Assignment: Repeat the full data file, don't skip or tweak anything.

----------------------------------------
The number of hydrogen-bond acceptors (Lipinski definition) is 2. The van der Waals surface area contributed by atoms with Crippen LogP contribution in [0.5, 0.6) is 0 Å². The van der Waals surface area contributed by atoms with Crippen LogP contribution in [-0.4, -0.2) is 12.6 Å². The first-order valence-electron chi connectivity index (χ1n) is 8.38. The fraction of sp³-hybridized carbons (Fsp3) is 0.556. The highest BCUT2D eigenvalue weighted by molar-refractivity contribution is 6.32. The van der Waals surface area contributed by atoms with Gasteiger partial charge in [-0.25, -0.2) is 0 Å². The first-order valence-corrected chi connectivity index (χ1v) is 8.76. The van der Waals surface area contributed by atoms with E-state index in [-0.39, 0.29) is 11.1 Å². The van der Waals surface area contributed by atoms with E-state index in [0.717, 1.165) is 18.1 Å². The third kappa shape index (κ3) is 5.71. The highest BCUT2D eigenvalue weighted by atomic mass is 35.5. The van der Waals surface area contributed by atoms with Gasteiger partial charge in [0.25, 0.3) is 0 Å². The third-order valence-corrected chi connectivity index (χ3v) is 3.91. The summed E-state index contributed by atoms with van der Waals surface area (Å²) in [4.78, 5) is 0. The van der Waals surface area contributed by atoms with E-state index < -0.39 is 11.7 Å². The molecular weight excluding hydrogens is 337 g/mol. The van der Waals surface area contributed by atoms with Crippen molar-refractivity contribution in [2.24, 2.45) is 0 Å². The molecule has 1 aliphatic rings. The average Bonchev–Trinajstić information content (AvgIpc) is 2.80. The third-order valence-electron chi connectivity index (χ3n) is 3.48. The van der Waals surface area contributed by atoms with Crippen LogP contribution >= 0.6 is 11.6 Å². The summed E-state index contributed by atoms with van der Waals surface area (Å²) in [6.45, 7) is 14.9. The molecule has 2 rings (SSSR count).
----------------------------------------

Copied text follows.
The number of hydrogen-bond acceptors (Lipinski definition) is 2. The van der Waals surface area contributed by atoms with Crippen LogP contribution in [0.5, 0.6) is 0 Å². The van der Waals surface area contributed by atoms with Crippen LogP contribution in [-0.4, -0.2) is 12.6 Å². The first-order valence-electron chi connectivity index (χ1n) is 8.38. The fraction of sp³-hybridized carbons (Fsp3) is 0.556. The highest BCUT2D eigenvalue weighted by molar-refractivity contribution is 6.32. The van der Waals surface area contributed by atoms with Gasteiger partial charge in [-0.25, -0.2) is 0 Å². The first-order valence-corrected chi connectivity index (χ1v) is 8.76. The van der Waals surface area contributed by atoms with E-state index in [-0.39, 0.29) is 11.1 Å². The van der Waals surface area contributed by atoms with E-state index in [0.717, 1.165) is 18.1 Å². The third kappa shape index (κ3) is 5.71. The highest BCUT2D eigenvalue weighted by atomic mass is 35.5. The van der Waals surface area contributed by atoms with Gasteiger partial charge in [0.25, 0.3) is 0 Å². The third-order valence-corrected chi connectivity index (χ3v) is 3.91. The summed E-state index contributed by atoms with van der Waals surface area (Å²) in [4.78, 5) is 0. The van der Waals surface area contributed by atoms with E-state index < -0.39 is 11.7 Å². The molecular weight excluding hydrogens is 337 g/mol. The van der Waals surface area contributed by atoms with Crippen molar-refractivity contribution in [2.24, 2.45) is 0 Å². The molecule has 1 aliphatic rings. The average Bonchev–Trinajstić information content (AvgIpc) is 2.80. The third-order valence-electron chi connectivity index (χ3n) is 3.48. The van der Waals surface area contributed by atoms with Crippen LogP contribution >= 0.6 is 11.6 Å². The summed E-state index contributed by atoms with van der Waals surface area (Å²) in [6.45, 7) is 14.9. The molecule has 2 rings (SSSR count).